The treaty will open for signature in New York on September 20th, when world leaders meet for the annual opening of the UN General Assembly. “If you love this planet, you will sign this treaty,” said Setsuko Thurlow. Fifty nations will need to ratify it before it can enter into full legal force. Much work will then be needed to ensure that it is implemented and becomes universal.

With close to 15,000 nuclear weapons remaining in the world—and efforts underway in all nuclear-armed nations to bolster their arsenals—the ultimate goal of eliminating this paramount threat to humanity is far from being realized. But now, the United Nations has established the foundations for making a nuclear-weapon-free world possible.

The treaty establishes a powerful norm that, many expect, will prove transformative. It closes a major gap in international law. Nuclear weapons—like other indiscriminate weapons, including biological and chemical weapons, anti-personnel landmines and cluster munitions—are now categorically and permanently banned.

This post is part of Ban Brief, a series of updates on the historic 2017 negotiations to create a treaty banning nuclear weapons. Ban Brief is written by Tim Wright, Asia-Pacific director of the International Campaign to Abolish Nuclear Weapons, and Ray Acheson, director of Reaching Critical Will.

Russia’s New Super Nuclear Bomb

Russia’s Satan Nuclear Missile Said Capable of Destroying Countries, but It’s Taking a Long Time to Get Right

By Tom O’Connor On 7/10/17 at 3:37 PM

Russia has faced numerous delays in building its “Satan 2” nuclear missile said to be capable of taking out entire countries at once, but another devastating weapon of mass destruction system may soon be in the works as well.

Russian Deputy Prime Minister Dmitry Rogozin said Thursday that Moscow’s defense ministry was immediately prepared to begin work on both the oft-delayed  RS-28 Sarmat (NATO calls it the SS-X-30 “Satan 2”) and on the Barguzin railroad combat missile complex, a train system said to be able to deliver nuclear-capable intercontinental ballistic missile (ICBM) to targets thousands of miles away. Both weapons, which have origins in the country’s Soviet past, may soon be resurrected amid heightened tensions between Moscow and Washington—if Russia’s government and technological capabilities allow.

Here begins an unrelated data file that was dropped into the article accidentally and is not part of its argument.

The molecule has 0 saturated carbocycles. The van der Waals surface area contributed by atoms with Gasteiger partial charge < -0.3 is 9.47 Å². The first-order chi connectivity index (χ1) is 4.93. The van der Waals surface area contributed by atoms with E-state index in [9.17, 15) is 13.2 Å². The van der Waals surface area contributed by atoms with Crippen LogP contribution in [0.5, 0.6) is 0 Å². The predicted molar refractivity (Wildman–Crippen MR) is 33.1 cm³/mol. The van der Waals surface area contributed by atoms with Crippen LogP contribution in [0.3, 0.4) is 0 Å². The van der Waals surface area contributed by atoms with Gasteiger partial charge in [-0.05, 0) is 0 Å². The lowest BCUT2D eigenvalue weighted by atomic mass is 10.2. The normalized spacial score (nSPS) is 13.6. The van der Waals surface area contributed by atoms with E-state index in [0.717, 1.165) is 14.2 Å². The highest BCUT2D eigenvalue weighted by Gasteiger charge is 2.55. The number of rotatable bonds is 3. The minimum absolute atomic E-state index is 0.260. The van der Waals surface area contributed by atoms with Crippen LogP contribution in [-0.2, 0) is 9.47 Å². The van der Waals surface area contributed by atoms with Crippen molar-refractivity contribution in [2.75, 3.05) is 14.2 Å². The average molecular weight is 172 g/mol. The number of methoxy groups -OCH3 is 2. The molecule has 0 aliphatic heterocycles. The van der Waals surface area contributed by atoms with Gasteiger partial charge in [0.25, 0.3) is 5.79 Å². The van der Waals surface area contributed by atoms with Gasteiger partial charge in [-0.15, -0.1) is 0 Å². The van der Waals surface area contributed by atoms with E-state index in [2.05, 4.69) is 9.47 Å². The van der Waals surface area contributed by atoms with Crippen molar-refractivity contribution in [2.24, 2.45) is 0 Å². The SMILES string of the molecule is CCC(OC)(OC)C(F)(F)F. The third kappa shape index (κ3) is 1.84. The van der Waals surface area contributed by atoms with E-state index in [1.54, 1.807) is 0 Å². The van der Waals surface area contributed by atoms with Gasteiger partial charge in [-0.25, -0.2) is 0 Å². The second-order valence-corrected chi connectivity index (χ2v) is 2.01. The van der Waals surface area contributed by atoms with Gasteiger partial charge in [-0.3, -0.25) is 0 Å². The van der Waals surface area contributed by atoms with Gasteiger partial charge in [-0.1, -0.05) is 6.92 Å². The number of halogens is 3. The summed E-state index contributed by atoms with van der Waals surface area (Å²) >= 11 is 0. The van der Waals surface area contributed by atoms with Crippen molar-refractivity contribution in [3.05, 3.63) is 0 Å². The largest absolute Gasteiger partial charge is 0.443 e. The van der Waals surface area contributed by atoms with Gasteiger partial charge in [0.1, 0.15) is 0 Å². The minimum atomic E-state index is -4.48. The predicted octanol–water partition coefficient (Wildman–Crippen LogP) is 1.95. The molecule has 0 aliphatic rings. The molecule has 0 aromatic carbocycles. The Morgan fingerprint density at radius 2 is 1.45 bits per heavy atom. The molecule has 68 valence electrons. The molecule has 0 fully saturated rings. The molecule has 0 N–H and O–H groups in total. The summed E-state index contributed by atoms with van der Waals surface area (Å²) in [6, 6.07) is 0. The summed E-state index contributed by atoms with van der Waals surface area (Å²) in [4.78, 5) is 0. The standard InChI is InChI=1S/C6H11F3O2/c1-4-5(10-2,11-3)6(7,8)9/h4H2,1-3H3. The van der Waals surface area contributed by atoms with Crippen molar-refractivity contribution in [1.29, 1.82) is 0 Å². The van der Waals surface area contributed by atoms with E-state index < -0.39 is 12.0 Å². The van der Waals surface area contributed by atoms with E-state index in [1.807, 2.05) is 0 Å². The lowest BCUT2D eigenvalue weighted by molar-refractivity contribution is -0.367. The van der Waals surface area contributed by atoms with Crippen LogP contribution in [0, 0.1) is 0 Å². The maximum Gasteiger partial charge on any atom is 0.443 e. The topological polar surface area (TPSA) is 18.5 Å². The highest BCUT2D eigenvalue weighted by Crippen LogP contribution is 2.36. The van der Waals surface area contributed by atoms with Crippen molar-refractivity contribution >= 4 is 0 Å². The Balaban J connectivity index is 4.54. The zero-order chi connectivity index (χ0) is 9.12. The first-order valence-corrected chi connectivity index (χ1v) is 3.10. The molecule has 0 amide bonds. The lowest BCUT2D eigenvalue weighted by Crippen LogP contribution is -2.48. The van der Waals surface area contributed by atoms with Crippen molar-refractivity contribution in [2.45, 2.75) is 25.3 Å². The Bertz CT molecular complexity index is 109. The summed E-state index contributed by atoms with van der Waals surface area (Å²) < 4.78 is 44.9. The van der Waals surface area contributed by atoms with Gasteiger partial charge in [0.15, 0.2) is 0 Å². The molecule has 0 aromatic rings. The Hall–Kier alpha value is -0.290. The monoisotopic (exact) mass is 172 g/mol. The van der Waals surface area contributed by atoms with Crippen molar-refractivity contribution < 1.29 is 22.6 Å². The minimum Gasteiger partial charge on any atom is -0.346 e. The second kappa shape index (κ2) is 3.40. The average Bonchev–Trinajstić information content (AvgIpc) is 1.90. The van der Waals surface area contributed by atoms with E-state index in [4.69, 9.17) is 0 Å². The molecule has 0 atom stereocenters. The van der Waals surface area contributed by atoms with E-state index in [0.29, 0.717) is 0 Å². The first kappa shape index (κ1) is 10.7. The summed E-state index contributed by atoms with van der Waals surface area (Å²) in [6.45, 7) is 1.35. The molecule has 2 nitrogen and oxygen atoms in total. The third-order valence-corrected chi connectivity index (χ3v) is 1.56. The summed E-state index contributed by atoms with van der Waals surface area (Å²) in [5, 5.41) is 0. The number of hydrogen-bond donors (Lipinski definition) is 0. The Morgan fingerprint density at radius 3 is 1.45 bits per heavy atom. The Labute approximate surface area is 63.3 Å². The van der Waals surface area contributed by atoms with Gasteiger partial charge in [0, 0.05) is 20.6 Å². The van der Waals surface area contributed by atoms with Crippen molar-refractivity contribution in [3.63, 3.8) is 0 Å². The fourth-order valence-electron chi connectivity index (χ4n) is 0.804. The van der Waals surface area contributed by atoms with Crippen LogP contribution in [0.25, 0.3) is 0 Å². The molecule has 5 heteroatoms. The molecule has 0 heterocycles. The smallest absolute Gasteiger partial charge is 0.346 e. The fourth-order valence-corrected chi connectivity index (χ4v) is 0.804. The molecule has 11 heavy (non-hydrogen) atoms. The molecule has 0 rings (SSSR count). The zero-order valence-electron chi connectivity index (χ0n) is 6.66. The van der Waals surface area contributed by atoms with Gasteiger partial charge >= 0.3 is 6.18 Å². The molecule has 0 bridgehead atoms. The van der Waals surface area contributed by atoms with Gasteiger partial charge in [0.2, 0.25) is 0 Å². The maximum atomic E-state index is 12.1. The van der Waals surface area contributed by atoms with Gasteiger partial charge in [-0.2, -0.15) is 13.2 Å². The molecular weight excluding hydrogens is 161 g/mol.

The RS-28 Sarmat and Barguzin are “on the level of absolute readiness…for their implementation, should the relevant decision be made to include the projects in the state armament program,” Rogozin told Pravda, the official newspaper of Russia’s Communist Party.

RTR2Q7LY Visitors walk past an R-36 or SS-18 SATAN intercontinental ballistic missile (ICBM) at the Strategic Missile Forces museum near Pervomaysk, some 186 miles south of Kiev, Ukraine, August 22, 2011. Russia has been working on a new and improved version of the nuclear-capable missile known as “Satan 2” for some time, as well as a train-based system capable of launching thermonuclear ICBMs from a mobile platform. Gleb Garanich/Reuters

The RS-28 Sarmat can reportedly hold up to 10 nuclear warheads, enough to effectively decimate an area the size of the entire state of Texas, or even the whole of France. Despite Rogozin’s remarks, however, the missile’s production has been continuously delayed since being announced in 2014, and Russia’s Defense Ministry last week said testing would be further postponed until later this year, according to another report by Pravda. The missile is intended to replace the R-36 Voevoda, dubbed “Satan” by NATO in the 1970s. It was supposed to enter service between 2019 and 2020, but setbacks and bugs may affect this projection.

The Barguzin is also said to be an improvement on a previous design, known to NATO as “Scalpel.” Earlier versions of the railroad-based weapon were first considered in the 1960s and later developed in the 1980s, but the systems were largely forgotten after the collapse of the Soviet Union. Now the so-called ghost trains may be brought back to life, as a new and improved nuclear weapons system capable of traveling across the largest country on Earth, significantly protecting it from detection. The Barguzin can reportedly be equipped with up to six 55-ton RS-24 Yars thermonuclear ICBMs, an upgrade from the previous three, and it could be seen in the field by 2019, according to The National Interest. Missile testing for the weapons system reportedly took place in November.

With an estimated 7,300 and 6,970 warheads, Russia and the U.S, have the largest and second-largest nuclear weapons arsenals in the world, respectively. These massive nuclear stockpiles were largely developed amid a post-World War II arms race that saw the world’s leading superpowers compete for global military dominance. The rivalry cooled after the fall of the Soviet Union, but has picked up again in recent years as the U.S. backs Western military alliance NATO in a regional battle of influence with Russia over the political future of Europe.